There’s a lot to admire about Cisco. It just might have the deepest bench of executive talent in all of tech. It’s got a fast-moving, egalitarian culture. It’s got one of the most innovative CEOs around, and it’s got over $30 billion in cold hard cash tucked away. Most of all, I can’t think of another company that has so successfully entered so many new markets—from data center servers to telepresence.
But consumer products? I can understand the company selling home networking gear, such as Linksys home routers and Scientific Atlanta cable boxes. What better way to boost Net traffic and thereby router sales.
But these are “gotta have” rather than “wanna have” products. For that reason, put me down as a skeptic (like Between The Line’s Larry Dignan) regarding Cisco’s acquisition yesterday of Pure Digital, the maker of Flip video recorders. In fact, my first thought wasn’t whether this meant Cisco could compete with Apple. Rather, my first thoughts were about why it can’t.
For starters, Apple is all about gut marketing. The company seems to be genetically in touch with the prevailing, mainstream (or at least the elitist, aspirational) zeitgeist. Forget the focus groups, just Think Different. Other than some heartstring-tugging ads of late for its Telepresence videoconferencing systems, I’ve always found Cisco’s consumer marketing to be corporate and not very genuine.
Apple is also all about user experience. Steve Jobs moves heaven and earth to make sure there’s not one too many clicks required to play a song or find a file, and rages against unsightly screw-holes that might mar a product’s aesthetic appeal. Cisco? Not so much. There have been incremental improvements in the ease of use of those Linksys routers. Now, they’re approaching not misery-inducing to configure. That’s not good enough, when you’re selling “wanna have” products like the Flip.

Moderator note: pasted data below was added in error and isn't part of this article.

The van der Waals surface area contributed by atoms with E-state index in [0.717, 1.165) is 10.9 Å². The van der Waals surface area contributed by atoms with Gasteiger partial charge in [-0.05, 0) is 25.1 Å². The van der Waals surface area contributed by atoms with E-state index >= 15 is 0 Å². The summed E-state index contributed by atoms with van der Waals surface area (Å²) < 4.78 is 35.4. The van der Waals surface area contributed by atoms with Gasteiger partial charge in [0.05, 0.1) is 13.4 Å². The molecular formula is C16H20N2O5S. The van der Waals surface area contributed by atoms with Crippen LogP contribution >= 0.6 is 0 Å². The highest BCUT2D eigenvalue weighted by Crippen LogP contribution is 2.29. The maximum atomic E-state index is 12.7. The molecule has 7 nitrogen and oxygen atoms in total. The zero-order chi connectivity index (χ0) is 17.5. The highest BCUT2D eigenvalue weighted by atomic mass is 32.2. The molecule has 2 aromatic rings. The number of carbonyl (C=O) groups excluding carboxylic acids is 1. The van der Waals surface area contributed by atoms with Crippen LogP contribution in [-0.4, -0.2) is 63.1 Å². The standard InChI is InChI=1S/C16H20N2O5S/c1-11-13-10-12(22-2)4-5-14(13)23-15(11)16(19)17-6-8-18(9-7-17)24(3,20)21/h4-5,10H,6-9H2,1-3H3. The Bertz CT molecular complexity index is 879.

And Apple is all about focus. It does a few things at a time, and does them very well. It doesn’t throw dozens of products against the wall to see what sticks. Jobs is fond of saying that he’s as proud of what Apple doesn’t do, as what it does do.
Cisco couldn’t be more different. While Cisco has long been tech’s most ravenous acquisition machinee, I don’t believe it’s every been as expansionist as it is right now. Just consider the past week. First, on March 16, CEO John T. Chambers unveiled Cisco’s plan to dive headlong into the data center server market, taking on the likes of IBM for massive, nine-figure deals. Two days later, it’s buying a company whose flagship product costs less than $200.
While it was a banner exit for Pure’s founders, I worry about Pure’s customers. I hope that in its efforts to crank up Pure’s sales, Cisco doesn’t snuff out the brand and all the intangibles that make Flip cameras such a delight to own and use.